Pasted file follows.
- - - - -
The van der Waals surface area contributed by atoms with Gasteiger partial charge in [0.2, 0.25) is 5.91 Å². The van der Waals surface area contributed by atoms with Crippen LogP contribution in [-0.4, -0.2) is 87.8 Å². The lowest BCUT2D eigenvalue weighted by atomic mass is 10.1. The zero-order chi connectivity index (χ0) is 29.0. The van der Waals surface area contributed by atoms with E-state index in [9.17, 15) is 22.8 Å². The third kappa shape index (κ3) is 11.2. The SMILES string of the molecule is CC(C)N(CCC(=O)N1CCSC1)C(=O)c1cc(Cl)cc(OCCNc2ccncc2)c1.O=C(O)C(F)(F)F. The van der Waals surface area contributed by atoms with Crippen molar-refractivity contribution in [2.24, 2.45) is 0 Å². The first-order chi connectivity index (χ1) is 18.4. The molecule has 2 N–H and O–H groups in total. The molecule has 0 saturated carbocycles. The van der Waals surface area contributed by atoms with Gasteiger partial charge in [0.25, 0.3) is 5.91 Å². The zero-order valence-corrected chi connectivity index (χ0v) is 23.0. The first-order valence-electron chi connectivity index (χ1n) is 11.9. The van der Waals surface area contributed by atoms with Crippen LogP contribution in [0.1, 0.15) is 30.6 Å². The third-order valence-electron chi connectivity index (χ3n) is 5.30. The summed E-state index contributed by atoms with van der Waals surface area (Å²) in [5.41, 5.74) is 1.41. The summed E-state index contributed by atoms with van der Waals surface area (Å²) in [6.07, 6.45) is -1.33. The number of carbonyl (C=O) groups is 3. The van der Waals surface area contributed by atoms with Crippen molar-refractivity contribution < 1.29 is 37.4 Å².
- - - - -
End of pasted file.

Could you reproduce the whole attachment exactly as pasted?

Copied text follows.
The van der Waals surface area contributed by atoms with Gasteiger partial charge in [0.2, 0.25) is 5.91 Å². The van der Waals surface area contributed by atoms with Crippen LogP contribution in [-0.4, -0.2) is 87.8 Å². The lowest BCUT2D eigenvalue weighted by atomic mass is 10.1. The zero-order chi connectivity index (χ0) is 29.0. The van der Waals surface area contributed by atoms with E-state index in [9.17, 15) is 22.8 Å². The third kappa shape index (κ3) is 11.2. The SMILES string of the molecule is CC(C)N(CCC(=O)N1CCSC1)C(=O)c1cc(Cl)cc(OCCNc2ccncc2)c1.O=C(O)C(F)(F)F. The van der Waals surface area contributed by atoms with Crippen molar-refractivity contribution in [2.24, 2.45) is 0 Å². The first-order chi connectivity index (χ1) is 18.4. The molecule has 2 N–H and O–H groups in total. The molecule has 0 saturated carbocycles. The van der Waals surface area contributed by atoms with Gasteiger partial charge in [0.25, 0.3) is 5.91 Å². The zero-order valence-corrected chi connectivity index (χ0v) is 23.0. The first-order valence-electron chi connectivity index (χ1n) is 11.9. The van der Waals surface area contributed by atoms with Crippen LogP contribution in [0.1, 0.15) is 30.6 Å². The third-order valence-electron chi connectivity index (χ3n) is 5.30. The summed E-state index contributed by atoms with van der Waals surface area (Å²) in [5.41, 5.74) is 1.41. The summed E-state index contributed by atoms with van der Waals surface area (Å²) in [6.07, 6.45) is -1.33. The number of carbonyl (C=O) groups is 3. The van der Waals surface area contributed by atoms with Crippen molar-refractivity contribution < 1.29 is 37.4 Å².